you’re working with you’re under time pressure. I don’t probably have enough understanding to say here all
the solutions but I know that there are there are people here who do have the
understanding that can contribute to that. You know, it’s not just undeveloped ore bodies where something’s gonna have to change in
order to gain access to them, it’s going to be those new developments and the
expansions I think are going to have to operate under a different under a
different framework. Let me bring us down from a from high up
to very focused: What’s your next step in terms of your program right now, what’s
what’s on the agenda for a priority for you right now in terms of your next step
or two? We all sort of agree that what we’ve identified with this analysis of a
broader range of risks as they apply to mining can be expanded in a whole series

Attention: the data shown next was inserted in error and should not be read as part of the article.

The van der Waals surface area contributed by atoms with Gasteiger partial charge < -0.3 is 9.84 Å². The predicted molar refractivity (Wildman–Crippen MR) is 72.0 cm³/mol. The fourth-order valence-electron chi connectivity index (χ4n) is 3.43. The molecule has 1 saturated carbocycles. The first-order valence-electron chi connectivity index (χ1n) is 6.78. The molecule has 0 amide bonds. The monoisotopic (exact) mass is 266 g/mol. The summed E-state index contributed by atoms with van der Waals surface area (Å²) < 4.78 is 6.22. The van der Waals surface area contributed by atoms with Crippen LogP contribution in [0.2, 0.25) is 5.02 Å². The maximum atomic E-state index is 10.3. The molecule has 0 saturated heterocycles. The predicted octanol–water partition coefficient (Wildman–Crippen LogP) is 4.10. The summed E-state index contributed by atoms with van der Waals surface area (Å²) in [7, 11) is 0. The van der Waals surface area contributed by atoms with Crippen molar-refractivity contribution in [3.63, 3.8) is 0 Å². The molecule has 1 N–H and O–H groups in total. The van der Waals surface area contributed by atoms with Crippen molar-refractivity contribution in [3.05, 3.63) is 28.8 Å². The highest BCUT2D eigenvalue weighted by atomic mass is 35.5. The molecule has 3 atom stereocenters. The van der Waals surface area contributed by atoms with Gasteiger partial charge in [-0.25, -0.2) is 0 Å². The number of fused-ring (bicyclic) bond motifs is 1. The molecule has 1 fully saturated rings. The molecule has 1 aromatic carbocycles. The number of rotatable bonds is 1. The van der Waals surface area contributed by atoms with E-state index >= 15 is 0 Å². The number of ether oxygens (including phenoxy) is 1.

of different directions in terms of looking at looking at mine losure for
example, we’re starting a process of putting together a database of potential
mine closure risks in different areas in order to analyze that aspect of things,
we’re also expanding to different commodities. So that’s just the the
database side of things but we’re doing it because we think it has the potential
to have an impact on gaining access to these undeveloped ore bodies in a way
that that is going to be acceptable so that’s why we’re tending to divert or
at least focus a lot of the expenditure towards I guess two things: one is
towards improvement of the understanding of social performance
and potential changes in how we do that, so we’re we have a number of of
collaborative projects going on in that area, and then the technologies that
we’re looking at are all around areas where we see they have the
potential to decrease footprints so things like you know high voltage pulse
comminution where you’re just eliminating a huge amount of the your body before it
ever makes it into the waste dump or the tailings or the tailings dam or you know
coarse particle floatation that allows you to more easily produced dry tailings as opposed to wet tailings and
collaborative projects with companies aimed at trying to better understand